I have found myself thinking about the next Skulduggery book a LOT lately, thinking about which of the story strands are going to intertwine and pay off, and which of the strands are going to continue into the next three books. Last week I wrote a five page scene where Valkyrie, consumed by rage, breaks into a police station and beats the hell out of a prisoner. Obviously, I’m not going to tell you what DRIVES her to do something this extreme, but the fact is I wrote it, and that can only mean one thing:
I am now writing Skulduggery Pleasant Book Six.
I don’t really have much choice in these matters. I just seem to start without realising it, and eventually I stop and look around and go “Oooooh, I’m writing a book, so THAT’S what I’ve been doing for the past few days...”
It’s not like the timing is convenient for me, either. I have a couple of short stories to write for various things, I have to rewrite a horror-comedy script I wrote last year, and it looks like I’ll be working on at least one brand new script over the next few months (none of this Skulduggery related). And now, aside from all that, I’m apparently writing the next book, too.
I’m going to do my best to document the stages of writing as I reach them, in order to explain how I write. I know there is a bizarrely large proportion of you, my Minions, who are also writers, and I keep getting asked to give out tips, so hopefully, in the writing of this book, I’ll be able to respond to those requests.
This doesn’t mean, by the way, that this accursed Blog is going to turn into a writing class. The fact is, most of my time will be spent sitting at this desk, tapping at this keyboard, writing words just like these, and that’s not exactly going to be exciting reading. So the Blog will continue as normal, but a certain section will be taken up trying to explain what I do, and how I do it. And along the way, I might even leak some little tidbits about what what you can expect to happen to poor old Skulduggery and Val...
So, what is the first thing I do when I start a book?
A lot of this work has been done years ago, when I planned out the series. I knew that certain things have to happen in certain books, and I wrote it all down and I keep going back to it, taking bits out or adding bits in. It changes as I go, of course it does, but fundamentally it remains the same.
So, for Book Six, I have certain things that have to happen. Let us take, as an example, the first segment of my plan for Playing With Fire, which I think all of you have read. Very simply, I would have opened up a Word document and written:
Val more powerful.
Guild new Grand Mage. Doesn’t like Skul or Val.
Vengeous escapes. Meets Dusk.
Plans for Val’s family reunion.
China tells Skul/Val about the Grotesquery.
Val meets Echo-Gordon- tells her about the Torment.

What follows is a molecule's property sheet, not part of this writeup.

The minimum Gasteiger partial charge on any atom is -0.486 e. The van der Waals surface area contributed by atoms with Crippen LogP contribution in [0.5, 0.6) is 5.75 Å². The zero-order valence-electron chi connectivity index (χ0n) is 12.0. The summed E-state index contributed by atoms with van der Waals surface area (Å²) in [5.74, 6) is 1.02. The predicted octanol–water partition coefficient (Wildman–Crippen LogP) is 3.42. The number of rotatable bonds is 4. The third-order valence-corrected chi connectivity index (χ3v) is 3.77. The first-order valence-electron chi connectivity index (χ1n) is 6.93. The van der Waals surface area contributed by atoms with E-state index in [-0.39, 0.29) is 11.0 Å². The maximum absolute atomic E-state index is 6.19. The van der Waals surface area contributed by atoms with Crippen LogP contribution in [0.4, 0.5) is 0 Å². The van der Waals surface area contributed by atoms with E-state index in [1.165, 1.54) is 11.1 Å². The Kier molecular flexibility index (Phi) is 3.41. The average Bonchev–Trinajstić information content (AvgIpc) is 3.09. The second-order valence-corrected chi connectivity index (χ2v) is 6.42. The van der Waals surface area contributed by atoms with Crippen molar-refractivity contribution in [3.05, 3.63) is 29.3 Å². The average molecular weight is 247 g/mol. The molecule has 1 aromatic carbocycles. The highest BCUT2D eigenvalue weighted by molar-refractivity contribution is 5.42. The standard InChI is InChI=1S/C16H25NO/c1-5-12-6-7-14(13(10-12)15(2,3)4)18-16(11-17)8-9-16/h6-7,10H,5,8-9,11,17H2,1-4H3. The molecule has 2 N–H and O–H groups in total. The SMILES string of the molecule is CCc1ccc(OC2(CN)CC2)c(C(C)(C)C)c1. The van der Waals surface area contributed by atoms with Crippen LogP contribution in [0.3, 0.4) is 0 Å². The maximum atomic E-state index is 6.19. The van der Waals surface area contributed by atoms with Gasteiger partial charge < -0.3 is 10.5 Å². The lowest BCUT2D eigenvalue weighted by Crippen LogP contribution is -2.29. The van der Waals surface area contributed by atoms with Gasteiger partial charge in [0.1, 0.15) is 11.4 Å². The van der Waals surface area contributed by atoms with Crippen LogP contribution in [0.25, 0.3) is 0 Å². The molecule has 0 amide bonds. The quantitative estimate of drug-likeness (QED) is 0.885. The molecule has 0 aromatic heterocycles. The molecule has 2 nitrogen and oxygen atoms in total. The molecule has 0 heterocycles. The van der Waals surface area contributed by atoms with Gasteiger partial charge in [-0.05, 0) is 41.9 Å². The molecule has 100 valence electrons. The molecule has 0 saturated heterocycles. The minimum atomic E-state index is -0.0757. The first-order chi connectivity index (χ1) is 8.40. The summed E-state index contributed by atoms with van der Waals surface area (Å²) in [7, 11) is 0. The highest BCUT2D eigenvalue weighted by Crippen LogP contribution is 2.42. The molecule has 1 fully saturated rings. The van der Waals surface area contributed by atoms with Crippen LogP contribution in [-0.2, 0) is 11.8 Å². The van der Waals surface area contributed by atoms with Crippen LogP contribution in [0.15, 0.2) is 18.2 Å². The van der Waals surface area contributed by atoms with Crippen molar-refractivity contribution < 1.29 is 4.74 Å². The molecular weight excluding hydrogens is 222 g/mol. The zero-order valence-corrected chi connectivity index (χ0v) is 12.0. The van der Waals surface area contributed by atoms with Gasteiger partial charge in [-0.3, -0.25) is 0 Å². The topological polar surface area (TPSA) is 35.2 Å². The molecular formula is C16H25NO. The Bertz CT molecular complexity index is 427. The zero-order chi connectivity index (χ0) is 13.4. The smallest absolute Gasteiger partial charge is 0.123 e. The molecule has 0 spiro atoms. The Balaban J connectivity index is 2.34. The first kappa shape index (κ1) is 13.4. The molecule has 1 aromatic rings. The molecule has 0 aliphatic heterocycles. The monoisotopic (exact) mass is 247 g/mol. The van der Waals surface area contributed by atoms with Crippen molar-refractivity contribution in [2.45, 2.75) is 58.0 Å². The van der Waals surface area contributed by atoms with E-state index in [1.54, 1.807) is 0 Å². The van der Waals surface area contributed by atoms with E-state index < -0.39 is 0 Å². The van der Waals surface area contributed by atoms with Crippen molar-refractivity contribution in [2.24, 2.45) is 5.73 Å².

Vengeous searching for Vile’s armour.
And that’s how I go on, literally keeping it that simple. Very short sentences that I just need to glance over. I don’t show this to anyone, by the way. I don’t show it to my agent or my editor- not even to Laura- because this is the roughest of rough outlines. Each one of those lines can be changed around. Maybe we know about the Grotesquery from the very start of the book. How will that affect everything else? There’ll certainly be more momentum, because once our heroes know what the threat is, it’ll be full steam ahead. But maybe I don’t want that. Maybe I want a few fun, bizarre chapters to start off with, and then BOOM- they’re told what’s at stake once all the subplots (the family reunion, China’s revelation that she used to worship the Faceless Ones) are established, and THEN they take off.
Occasionally I’ll already have some chapters written- like the Valkyrie breaking into the police station scene- so I don’t mind flitting from the start of the book to the middle to the end, and back again. I’ll link it all up later. Right now, I just want to start the book having fun.
The outline will grow as I go. The deeper I get into it, the more notes I’ll be making, and so eventually my nice and simple approach won’t work anymore. For every point, there’ll be a few lines, explaining why and what and how. But for now, at this early stage, I can get away with broad outlines, because not everything has been decided yet.
This is really useful for building enthusiasm for the book you’re about to write. You’ve put down enough notes to form a bare story, and you can suddenly see how these elements can be chopped and changed to make something better.
My advice is, don’t spend a lot of time on this. Keep it short. Keep it simple. Don’t waste all your enthusiasm and all your excitement on this part- keep all that for the actual writing. Which is what I’m going to do right...